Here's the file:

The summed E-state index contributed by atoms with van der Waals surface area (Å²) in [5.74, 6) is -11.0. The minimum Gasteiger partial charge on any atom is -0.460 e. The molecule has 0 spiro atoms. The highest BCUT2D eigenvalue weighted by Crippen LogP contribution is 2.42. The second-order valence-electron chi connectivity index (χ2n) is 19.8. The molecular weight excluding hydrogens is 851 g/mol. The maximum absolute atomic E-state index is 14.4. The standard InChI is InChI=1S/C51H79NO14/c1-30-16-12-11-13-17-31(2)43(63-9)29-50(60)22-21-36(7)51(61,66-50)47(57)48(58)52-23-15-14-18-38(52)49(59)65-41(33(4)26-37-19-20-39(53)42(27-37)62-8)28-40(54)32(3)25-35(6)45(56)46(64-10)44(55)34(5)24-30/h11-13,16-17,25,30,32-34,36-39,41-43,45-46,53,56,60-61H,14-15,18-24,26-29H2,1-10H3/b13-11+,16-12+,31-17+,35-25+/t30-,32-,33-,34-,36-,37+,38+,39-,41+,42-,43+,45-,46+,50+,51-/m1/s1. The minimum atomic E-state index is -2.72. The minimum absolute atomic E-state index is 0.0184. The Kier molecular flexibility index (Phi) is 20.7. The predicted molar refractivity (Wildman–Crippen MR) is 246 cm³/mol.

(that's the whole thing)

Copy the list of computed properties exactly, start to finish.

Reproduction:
The summed E-state index contributed by atoms with van der Waals surface area (Å²) in [5.74, 6) is -11.0. The minimum Gasteiger partial charge on any atom is -0.460 e. The molecule has 0 spiro atoms. The highest BCUT2D eigenvalue weighted by Crippen LogP contribution is 2.42. The second-order valence-electron chi connectivity index (χ2n) is 19.8. The molecular weight excluding hydrogens is 851 g/mol. The maximum absolute atomic E-state index is 14.4. The standard InChI is InChI=1S/C51H79NO14/c1-30-16-12-11-13-17-31(2)43(63-9)29-50(60)22-21-36(7)51(61,66-50)47(57)48(58)52-23-15-14-18-38(52)49(59)65-41(33(4)26-37-19-20-39(53)42(27-37)62-8)28-40(54)32(3)25-35(6)45(56)46(64-10)44(55)34(5)24-30/h11-13,16-17,25,30,32-34,36-39,41-43,45-46,53,56,60-61H,14-15,18-24,26-29H2,1-10H3/b13-11+,16-12+,31-17+,35-25+/t30-,32-,33-,34-,36-,37+,38+,39-,41+,42-,43+,45-,46+,50+,51-/m1/s1. The minimum atomic E-state index is -2.72. The minimum absolute atomic E-state index is 0.0184. The Kier molecular flexibility index (Phi) is 20.7. The predicted molar refractivity (Wildman–Crippen MR) is 246 cm³/mol.